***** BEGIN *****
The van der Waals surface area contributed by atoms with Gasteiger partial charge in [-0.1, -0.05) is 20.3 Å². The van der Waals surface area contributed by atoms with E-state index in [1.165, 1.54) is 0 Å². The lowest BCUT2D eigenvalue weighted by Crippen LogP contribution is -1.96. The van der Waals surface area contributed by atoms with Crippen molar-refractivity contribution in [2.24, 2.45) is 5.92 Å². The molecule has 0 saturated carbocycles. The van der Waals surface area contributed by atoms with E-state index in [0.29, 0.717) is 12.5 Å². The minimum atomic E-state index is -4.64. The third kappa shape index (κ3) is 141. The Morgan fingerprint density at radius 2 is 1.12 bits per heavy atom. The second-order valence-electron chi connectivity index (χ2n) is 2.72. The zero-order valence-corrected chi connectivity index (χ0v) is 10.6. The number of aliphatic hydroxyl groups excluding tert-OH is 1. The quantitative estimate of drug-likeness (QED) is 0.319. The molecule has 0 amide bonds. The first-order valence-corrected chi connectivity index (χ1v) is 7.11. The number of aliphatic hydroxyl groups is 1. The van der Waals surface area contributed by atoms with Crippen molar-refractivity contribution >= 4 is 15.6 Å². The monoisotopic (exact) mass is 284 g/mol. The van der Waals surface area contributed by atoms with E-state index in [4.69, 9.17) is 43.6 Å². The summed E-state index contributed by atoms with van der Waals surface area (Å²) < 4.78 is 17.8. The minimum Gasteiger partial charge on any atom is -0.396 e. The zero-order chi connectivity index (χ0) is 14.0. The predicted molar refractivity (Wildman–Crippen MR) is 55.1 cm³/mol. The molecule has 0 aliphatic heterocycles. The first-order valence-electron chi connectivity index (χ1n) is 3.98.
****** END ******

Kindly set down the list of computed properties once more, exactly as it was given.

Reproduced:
The van der Waals surface area contributed by atoms with Gasteiger partial charge in [-0.1, -0.05) is 20.3 Å². The van der Waals surface area contributed by atoms with E-state index in [1.165, 1.54) is 0 Å². The lowest BCUT2D eigenvalue weighted by Crippen LogP contribution is -1.96. The van der Waals surface area contributed by atoms with Crippen molar-refractivity contribution in [2.24, 2.45) is 5.92 Å². The molecule has 0 saturated carbocycles. The van der Waals surface area contributed by atoms with E-state index in [0.29, 0.717) is 12.5 Å². The minimum atomic E-state index is -4.64. The third kappa shape index (κ3) is 141. The Morgan fingerprint density at radius 2 is 1.12 bits per heavy atom. The second-order valence-electron chi connectivity index (χ2n) is 2.72. The zero-order valence-corrected chi connectivity index (χ0v) is 10.6. The number of aliphatic hydroxyl groups excluding tert-OH is 1. The quantitative estimate of drug-likeness (QED) is 0.319. The molecule has 0 amide bonds. The first-order valence-corrected chi connectivity index (χ1v) is 7.11. The number of aliphatic hydroxyl groups is 1. The van der Waals surface area contributed by atoms with Crippen molar-refractivity contribution >= 4 is 15.6 Å². The monoisotopic (exact) mass is 284 g/mol. The van der Waals surface area contributed by atoms with E-state index in [4.69, 9.17) is 43.6 Å². The summed E-state index contributed by atoms with van der Waals surface area (Å²) < 4.78 is 17.8. The minimum Gasteiger partial charge on any atom is -0.396 e. The zero-order chi connectivity index (χ0) is 14.0. The predicted molar refractivity (Wildman–Crippen MR) is 55.1 cm³/mol. The molecule has 0 aliphatic heterocycles. The first-order valence-electron chi connectivity index (χ1n) is 3.98.